Reproductive biology of isolated fern gametophytes

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Peck, Carol
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Long distance dispersal of ferns is dependent on sexual reproduction via isolated spores. A single, haploid spore of an homosporous fern can produce a gametophyte which is potentially capable of producing both male and female gametes and a new sporophyte generation through intragametophytic selfing. Previous research suggests that reproductive potential of isolated spores is subject to the following limitations: (1) isolated spores may exhibit retarded germination, irregular development, and abnormal morphology, (2) isolated gametophytes of some species may tend to develop as females and remain unisexual, and (3) presence of genetic load (lethal and deleterious genes) may prevent the development of totally homozygous sporophytes produced by intragametophytic selfing. This investigation tested reproductive potential of 6,225 isolated spores from 164 plants of 14 fern species Athyrium angustum (Willd.) Presl, Cryptogramma stelleri (S. G. Gmel.) Prantl, Cystopteris bulbifera (L.) Bernh., Cystopteris tenuis (Michx.) Desv., Dryopteris cristata (L.) Gray, Dryopteris goldiana (Hook.) Gray, Dryopteris marginalis (L.) Gray, Dryopteris spinulosa (O. F. Muell.) Watt, Matteuccia struthiopteris (L.) Tod., Polypodium virginianum L., Thelypteris noveboracensis (L.) Nieuwl., Thelypteris palustris (L.) Schott, Thelypteris simulata (Davenp.) Nieuwl., and Woodsia obtusa (Spreng.) Torr. For 10 species analyzed in detail after 16 weeks of culture, germination-survival ranged from 26 to 94%; extent of morphological aberration ranged from 0 to 100%; neuter gametophytes ranged from 0 to 42%, males range from 0 to 21%, females ranged from 0 to 77%, bisexuals ranged from 17 to 95%; selfing success ranged from 2 to 100%; genetic load ranged from 0 to 98%; isolate potential, the ability of isolated spores or gametophytes to produce a sporophyte, ranged from 1 to 80% for mature gametophytes and from 1 to 66% for spores sown. Correlation analyses were performed using 16 variables of reproductive biology of the 10 species. Genetic load and bisexuality were not correlated; maleness was correlated with abnormal morphology; germination-survival was negatively correlated with percent neuter gametophytes. Low isolate potential for disjunct or peripheral populations supports phytogeographic hypotheses that these populations are post-Pleistocene relicts rather than the result of recent, long-distance dispersal. High isolate potential is related to active sexual reproduction within local opulations. Variation among species in isolate potential and other reproductive factors may significantly influence the dispersability of fern species.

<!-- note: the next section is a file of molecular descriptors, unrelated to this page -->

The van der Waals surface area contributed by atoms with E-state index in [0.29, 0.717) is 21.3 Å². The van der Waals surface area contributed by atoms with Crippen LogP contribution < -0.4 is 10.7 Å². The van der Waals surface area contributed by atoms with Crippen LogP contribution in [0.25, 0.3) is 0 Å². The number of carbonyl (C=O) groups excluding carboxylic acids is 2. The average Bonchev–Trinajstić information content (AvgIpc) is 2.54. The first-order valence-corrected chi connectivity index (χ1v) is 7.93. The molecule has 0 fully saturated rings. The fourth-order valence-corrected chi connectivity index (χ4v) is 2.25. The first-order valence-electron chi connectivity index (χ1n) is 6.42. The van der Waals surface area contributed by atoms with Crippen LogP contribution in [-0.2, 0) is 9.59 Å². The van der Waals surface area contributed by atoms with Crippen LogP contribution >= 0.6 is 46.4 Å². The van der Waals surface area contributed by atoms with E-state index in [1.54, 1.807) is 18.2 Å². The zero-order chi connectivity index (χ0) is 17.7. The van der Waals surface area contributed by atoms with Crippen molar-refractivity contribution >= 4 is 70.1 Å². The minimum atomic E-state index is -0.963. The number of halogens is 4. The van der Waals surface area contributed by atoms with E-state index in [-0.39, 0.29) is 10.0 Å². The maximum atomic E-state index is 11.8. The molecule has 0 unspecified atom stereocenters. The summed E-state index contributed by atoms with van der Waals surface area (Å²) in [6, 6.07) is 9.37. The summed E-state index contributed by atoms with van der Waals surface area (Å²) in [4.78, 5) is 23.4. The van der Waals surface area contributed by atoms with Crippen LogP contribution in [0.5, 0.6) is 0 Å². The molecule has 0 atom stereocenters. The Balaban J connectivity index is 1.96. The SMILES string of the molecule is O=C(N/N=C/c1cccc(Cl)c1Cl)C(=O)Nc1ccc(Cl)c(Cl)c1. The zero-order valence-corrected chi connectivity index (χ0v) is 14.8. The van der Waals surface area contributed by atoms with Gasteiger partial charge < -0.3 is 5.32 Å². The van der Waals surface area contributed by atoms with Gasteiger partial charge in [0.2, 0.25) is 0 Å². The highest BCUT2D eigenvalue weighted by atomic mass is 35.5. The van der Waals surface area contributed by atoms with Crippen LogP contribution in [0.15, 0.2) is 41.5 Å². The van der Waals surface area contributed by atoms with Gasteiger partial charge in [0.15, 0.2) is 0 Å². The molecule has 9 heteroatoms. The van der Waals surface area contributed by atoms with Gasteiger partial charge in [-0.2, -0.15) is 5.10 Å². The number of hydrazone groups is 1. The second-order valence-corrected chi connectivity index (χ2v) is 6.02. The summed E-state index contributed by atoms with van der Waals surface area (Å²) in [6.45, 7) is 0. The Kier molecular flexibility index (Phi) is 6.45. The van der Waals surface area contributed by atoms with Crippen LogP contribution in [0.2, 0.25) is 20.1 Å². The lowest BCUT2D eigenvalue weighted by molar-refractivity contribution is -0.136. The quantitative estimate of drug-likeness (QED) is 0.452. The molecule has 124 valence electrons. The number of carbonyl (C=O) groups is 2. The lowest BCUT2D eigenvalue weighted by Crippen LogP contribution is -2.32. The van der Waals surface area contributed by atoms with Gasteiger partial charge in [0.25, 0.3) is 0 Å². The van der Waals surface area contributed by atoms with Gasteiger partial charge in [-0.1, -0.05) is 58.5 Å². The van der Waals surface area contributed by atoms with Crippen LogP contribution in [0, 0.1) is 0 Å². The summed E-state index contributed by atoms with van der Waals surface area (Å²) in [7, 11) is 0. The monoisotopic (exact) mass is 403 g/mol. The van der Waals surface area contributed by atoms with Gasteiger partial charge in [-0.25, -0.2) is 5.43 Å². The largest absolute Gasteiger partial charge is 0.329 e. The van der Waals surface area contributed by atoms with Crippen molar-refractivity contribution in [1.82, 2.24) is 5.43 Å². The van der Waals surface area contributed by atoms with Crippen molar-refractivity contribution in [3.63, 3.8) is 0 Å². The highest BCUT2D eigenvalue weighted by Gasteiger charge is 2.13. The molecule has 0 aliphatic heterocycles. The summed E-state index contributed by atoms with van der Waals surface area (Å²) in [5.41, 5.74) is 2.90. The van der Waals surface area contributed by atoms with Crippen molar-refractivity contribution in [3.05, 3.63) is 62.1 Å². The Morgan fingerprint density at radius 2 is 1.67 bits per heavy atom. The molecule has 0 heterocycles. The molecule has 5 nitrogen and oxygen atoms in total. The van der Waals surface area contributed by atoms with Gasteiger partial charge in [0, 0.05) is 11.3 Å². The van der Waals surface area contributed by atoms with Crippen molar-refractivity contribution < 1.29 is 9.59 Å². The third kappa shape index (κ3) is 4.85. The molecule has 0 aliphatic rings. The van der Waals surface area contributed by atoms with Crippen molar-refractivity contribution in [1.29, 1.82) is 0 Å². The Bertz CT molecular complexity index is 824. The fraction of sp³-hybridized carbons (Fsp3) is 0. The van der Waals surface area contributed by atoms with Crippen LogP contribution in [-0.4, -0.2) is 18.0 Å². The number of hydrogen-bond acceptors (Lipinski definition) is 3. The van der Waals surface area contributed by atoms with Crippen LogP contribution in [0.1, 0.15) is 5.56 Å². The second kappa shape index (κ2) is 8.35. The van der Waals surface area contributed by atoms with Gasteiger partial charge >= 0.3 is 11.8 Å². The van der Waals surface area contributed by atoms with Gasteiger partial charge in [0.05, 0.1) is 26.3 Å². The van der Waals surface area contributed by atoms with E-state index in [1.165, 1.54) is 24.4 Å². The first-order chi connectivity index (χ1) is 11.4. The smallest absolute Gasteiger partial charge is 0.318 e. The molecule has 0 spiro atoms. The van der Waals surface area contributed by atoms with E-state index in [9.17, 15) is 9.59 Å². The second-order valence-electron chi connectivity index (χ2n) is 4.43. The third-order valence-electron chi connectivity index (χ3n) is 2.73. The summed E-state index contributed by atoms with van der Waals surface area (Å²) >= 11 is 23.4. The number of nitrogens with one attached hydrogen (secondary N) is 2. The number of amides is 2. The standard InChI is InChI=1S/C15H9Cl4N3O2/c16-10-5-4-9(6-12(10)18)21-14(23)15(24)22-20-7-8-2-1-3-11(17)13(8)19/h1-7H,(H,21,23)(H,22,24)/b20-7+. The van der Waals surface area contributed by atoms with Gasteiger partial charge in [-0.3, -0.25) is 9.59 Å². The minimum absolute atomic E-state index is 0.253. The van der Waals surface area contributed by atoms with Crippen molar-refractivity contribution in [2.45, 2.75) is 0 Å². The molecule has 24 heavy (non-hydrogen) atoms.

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Tue Jan 01 00:00:00 UTC 1985